Advice about USB polling

C, C++, and Visual C++
*++argv
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Advice about USB polling

Postby *++argv » Fri Aug 26, 2016 2:44 am

Using the Interface Kit 8/8/8 and a magnetic sensor:

Trying to assess the rough position of the system, and take action if the position is beyond a given value. Doing something like this (simplified)

Code: Select all

int speed = 50;
set_velocity(MOTOR, speed); // Acceleration is 100

while (get_hall_value() < 700) { // CPhidgetInterfaceKit_getSensorValue()
   usleep(1000); // 1 ms
}

speed = -speed; // Reverse speed
set_velocity(MOTOR, speed);
...
Basically, let the robot go on as long as it doesn't reach a given distance from a magnet.
When it does, it reverses the speed and go back a few centimeters (then stop).

This works fine as long as the speed is <= 50.

Above 50 (intended speed is above 80 actually), there is a delay between the position detection (hall value >= 700) and the reaction (reverse speed). Meaning the robot goes a few centimeters farther than expected (No inertia issue, since for the prototype we use very light devices).

• Checked manually, reversing speed is visually instant
• Did Hall sensor tests in another program: here again the position detection is visually instant (ie the value returned by the CPhidgetInterfaceKit_getSensorValue() function has no delay, even when called thousands of times a second)

So I wonder why the delay occurs:

• Is mixing two Phidgets USB devices in the same program add some delay (threading Hall processing would help?)
• Is polling the Hall sensor USB so many times (every ms) gives a buffering/delay? Meaning the polling is asynchronous?
• In this case what would be a solution to this problem?

Thank you

*++argv
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Re: Advice about USB polling

Postby *++argv » Fri Aug 26, 2016 11:38 pm

Tracing with time (ms) the events, I can see that the motor is going farther for about 50ms.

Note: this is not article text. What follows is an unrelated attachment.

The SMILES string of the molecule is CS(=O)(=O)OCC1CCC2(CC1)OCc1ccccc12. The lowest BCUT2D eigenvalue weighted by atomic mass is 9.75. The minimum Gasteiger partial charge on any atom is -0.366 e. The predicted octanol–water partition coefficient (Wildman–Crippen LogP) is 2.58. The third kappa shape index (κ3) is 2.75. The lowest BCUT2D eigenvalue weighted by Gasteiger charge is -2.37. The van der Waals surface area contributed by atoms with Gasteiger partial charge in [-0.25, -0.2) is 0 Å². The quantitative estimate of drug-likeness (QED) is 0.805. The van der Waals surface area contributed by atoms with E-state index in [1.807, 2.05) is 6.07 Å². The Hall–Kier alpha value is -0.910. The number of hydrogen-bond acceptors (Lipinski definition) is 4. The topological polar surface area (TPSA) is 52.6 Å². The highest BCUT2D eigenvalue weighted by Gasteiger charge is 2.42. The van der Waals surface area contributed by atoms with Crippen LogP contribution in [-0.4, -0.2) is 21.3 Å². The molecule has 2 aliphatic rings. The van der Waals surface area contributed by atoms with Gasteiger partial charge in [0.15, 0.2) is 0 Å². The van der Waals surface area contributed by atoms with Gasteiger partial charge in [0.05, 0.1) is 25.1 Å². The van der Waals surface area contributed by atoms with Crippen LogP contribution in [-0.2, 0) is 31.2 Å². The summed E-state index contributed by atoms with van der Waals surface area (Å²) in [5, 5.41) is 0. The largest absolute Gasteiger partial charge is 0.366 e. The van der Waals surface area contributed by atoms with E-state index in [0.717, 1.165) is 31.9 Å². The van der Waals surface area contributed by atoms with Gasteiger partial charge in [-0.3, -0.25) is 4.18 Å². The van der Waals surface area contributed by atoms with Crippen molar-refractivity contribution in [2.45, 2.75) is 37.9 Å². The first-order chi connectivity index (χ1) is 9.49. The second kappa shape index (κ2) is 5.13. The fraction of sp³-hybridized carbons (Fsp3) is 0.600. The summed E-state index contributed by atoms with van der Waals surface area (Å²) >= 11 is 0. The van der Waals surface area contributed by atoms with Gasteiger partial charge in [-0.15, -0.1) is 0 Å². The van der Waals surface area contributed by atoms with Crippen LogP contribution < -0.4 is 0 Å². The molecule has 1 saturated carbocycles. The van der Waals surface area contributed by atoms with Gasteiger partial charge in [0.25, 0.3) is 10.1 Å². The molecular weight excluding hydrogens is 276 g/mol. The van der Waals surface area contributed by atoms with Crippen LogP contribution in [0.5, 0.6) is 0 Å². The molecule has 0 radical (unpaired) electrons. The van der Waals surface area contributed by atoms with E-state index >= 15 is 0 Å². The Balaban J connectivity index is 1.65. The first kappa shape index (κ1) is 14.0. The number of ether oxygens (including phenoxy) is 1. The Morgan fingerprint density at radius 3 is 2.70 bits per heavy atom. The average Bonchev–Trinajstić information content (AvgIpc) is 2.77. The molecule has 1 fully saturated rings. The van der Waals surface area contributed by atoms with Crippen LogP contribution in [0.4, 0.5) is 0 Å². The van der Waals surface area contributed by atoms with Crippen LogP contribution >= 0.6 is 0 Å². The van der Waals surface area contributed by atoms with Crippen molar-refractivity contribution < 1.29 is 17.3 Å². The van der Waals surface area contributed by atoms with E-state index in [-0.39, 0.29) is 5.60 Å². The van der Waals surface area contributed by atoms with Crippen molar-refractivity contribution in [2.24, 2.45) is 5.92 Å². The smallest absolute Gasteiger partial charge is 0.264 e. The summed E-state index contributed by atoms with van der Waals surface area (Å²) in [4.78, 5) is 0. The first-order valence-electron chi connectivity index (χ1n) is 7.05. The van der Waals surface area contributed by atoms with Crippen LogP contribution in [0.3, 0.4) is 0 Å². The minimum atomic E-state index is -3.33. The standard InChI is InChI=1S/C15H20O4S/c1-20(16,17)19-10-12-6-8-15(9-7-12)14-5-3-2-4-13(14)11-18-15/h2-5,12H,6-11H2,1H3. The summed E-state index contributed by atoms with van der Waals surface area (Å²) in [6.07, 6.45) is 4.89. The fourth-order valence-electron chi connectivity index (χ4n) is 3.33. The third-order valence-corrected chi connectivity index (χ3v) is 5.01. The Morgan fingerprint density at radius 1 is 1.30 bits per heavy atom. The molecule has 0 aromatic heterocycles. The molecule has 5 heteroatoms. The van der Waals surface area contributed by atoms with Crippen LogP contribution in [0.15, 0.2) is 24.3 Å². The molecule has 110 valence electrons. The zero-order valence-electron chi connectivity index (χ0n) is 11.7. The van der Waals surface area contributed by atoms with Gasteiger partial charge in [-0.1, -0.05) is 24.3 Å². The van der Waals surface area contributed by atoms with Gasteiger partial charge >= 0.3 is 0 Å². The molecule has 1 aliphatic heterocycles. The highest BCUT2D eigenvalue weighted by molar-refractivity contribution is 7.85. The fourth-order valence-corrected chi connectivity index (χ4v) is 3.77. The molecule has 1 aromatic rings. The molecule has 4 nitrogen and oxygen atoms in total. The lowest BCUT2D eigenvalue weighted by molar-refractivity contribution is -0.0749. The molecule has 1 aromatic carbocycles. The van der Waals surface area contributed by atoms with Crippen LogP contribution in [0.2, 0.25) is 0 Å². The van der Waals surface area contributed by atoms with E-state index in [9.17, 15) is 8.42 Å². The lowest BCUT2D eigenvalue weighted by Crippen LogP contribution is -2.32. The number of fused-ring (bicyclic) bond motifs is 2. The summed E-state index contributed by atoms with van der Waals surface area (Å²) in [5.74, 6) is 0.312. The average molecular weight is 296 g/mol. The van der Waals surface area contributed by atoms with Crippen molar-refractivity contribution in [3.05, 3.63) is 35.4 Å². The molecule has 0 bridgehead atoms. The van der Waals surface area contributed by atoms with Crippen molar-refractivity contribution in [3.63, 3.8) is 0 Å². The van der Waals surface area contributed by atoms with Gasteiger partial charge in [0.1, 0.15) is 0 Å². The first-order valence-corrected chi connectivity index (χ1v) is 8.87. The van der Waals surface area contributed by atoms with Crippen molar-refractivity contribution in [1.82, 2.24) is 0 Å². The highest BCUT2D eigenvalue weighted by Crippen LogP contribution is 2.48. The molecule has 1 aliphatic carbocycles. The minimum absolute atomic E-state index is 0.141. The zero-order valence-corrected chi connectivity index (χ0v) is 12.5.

And 50ms... is the time it takes to transmit the "Reverse polarity" order to the controller, via USB. Am I right?

That means the only reason there is a delay is because the USB orders transmission is too slow.

Is there a way to refine this? To get the motor react more quickly to an event?

Thanks

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Patrick
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Re: Advice about USB polling

Postby Patrick » Tue Aug 30, 2016 9:23 am

50ms is a long time. Transmitting a command to the controller over USB should take very little time - probably 1ms depending on your PC. There can be a delay of 8-16ms on the sensor values. I would suggest setting the data rate to 1ms on your hall effect input, and the change trigger to 1, and then using the sensor change event and controlling the motor from within that event for minimum latency.

Also, the acceleration set on the motor controller will affect how quickly it can change direction. You mention that your acceleration is 100, which would mean that it takes 1 second to change from 100% velocity to 0% velocity. You could try setting a much larger acceleration. I'm not sure what controller you're using, but 1065 can go from full forward to full reverse in 32ms, 1064 in 100ms. I wonder if you're using the 1064 and running into the 50ms time to go from 100% to 0% at max acceleration?

If you just want to stop the motor as quickly as possible, you could also set enabled to false, then set the velocity to 0 then set enabled to true.

-Patrick

*++argv
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Re: Advice about USB polling

Postby *++argv » Sat Sep 03, 2016 6:14 am

Thanks Patrick, great remarks.

Actually using the 1064...
I purchased the 1064 because it was more expensive ;-) ...thinking it had to be better!
But the price difference is actually due to the number of motors, I presume.

I almost changed completely the system topology, while it seems it could be a matter of settings.

Did the following

1) So, on the 1064, working on max acceleration.
Was using

Code: Select all

CPhidgetMotorControl_getAccelerationMax()
to get the max acceleration (gives 100.0) then fed into setAcceleration() ...

Tried other values:
<100 : acceleration decreases, as expected
But setting an acceleration value > 100 produces an actual acceleration less (or equal) to what we had at 100...

Is there any magic value to boost the acceleration, better than 100?

(and tried to reverse the speed, 100 to -100 or -100 to 100, to amplify the acceleration effect (instead of stopping the motor))

2) Sensor:
setDataRate(phid, MOTOR, 1) is now set (the change trigger was already set to 1, and there isn't much visible change)


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